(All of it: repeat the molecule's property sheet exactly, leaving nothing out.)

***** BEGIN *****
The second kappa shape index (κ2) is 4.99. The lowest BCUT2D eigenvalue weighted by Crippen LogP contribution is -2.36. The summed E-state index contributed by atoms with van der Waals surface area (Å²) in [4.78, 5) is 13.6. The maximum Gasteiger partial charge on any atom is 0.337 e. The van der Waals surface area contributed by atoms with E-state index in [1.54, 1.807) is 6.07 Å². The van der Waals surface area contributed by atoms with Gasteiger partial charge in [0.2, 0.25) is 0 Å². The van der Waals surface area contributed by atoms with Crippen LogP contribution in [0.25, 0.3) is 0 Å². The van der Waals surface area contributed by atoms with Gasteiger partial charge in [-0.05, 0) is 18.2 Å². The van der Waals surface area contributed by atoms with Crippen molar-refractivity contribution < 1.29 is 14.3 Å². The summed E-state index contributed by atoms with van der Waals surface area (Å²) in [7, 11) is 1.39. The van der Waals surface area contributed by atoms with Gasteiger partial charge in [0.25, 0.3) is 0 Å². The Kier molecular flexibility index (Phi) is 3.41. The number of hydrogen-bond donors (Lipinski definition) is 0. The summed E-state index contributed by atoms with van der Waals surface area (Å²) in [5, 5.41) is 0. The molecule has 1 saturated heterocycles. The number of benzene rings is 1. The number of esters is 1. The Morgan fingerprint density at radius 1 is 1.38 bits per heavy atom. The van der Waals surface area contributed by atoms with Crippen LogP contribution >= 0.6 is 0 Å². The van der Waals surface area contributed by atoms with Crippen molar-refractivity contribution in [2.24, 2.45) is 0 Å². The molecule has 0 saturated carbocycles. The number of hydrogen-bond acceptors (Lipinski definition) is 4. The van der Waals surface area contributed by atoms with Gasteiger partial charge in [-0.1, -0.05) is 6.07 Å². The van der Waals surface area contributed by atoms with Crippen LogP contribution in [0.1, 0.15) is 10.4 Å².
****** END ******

The second kappa shape index (κ2) is 4.99. The lowest BCUT2D eigenvalue weighted by Crippen LogP contribution is -2.36. The summed E-state index contributed by atoms with van der Waals surface area (Å²) in [4.78, 5) is 13.6. The maximum Gasteiger partial charge on any atom is 0.337 e. The van der Waals surface area contributed by atoms with E-state index in [1.54, 1.807) is 6.07 Å². The van der Waals surface area contributed by atoms with Gasteiger partial charge in [0.2, 0.25) is 0 Å². The van der Waals surface area contributed by atoms with Crippen LogP contribution in [0.25, 0.3) is 0 Å². The van der Waals surface area contributed by atoms with Gasteiger partial charge in [-0.05, 0) is 18.2 Å². The van der Waals surface area contributed by atoms with Crippen molar-refractivity contribution < 1.29 is 14.3 Å². The summed E-state index contributed by atoms with van der Waals surface area (Å²) in [7, 11) is 1.39. The van der Waals surface area contributed by atoms with Gasteiger partial charge in [0.25, 0.3) is 0 Å². The Kier molecular flexibility index (Phi) is 3.41. The number of hydrogen-bond donors (Lipinski definition) is 0. The summed E-state index contributed by atoms with van der Waals surface area (Å²) in [5, 5.41) is 0. The molecule has 1 saturated heterocycles. The number of benzene rings is 1. The number of esters is 1. The Morgan fingerprint density at radius 1 is 1.38 bits per heavy atom. The van der Waals surface area contributed by atoms with Crippen LogP contribution >= 0.6 is 0 Å². The van der Waals surface area contributed by atoms with Crippen molar-refractivity contribution in [2.24, 2.45) is 0 Å². The molecule has 0 saturated carbocycles. The number of hydrogen-bond acceptors (Lipinski definition) is 4. The van der Waals surface area contributed by atoms with Gasteiger partial charge in [-0.1, -0.05) is 6.07 Å². The van der Waals surface area contributed by atoms with Crippen LogP contribution in [0.1, 0.15) is 10.4 Å².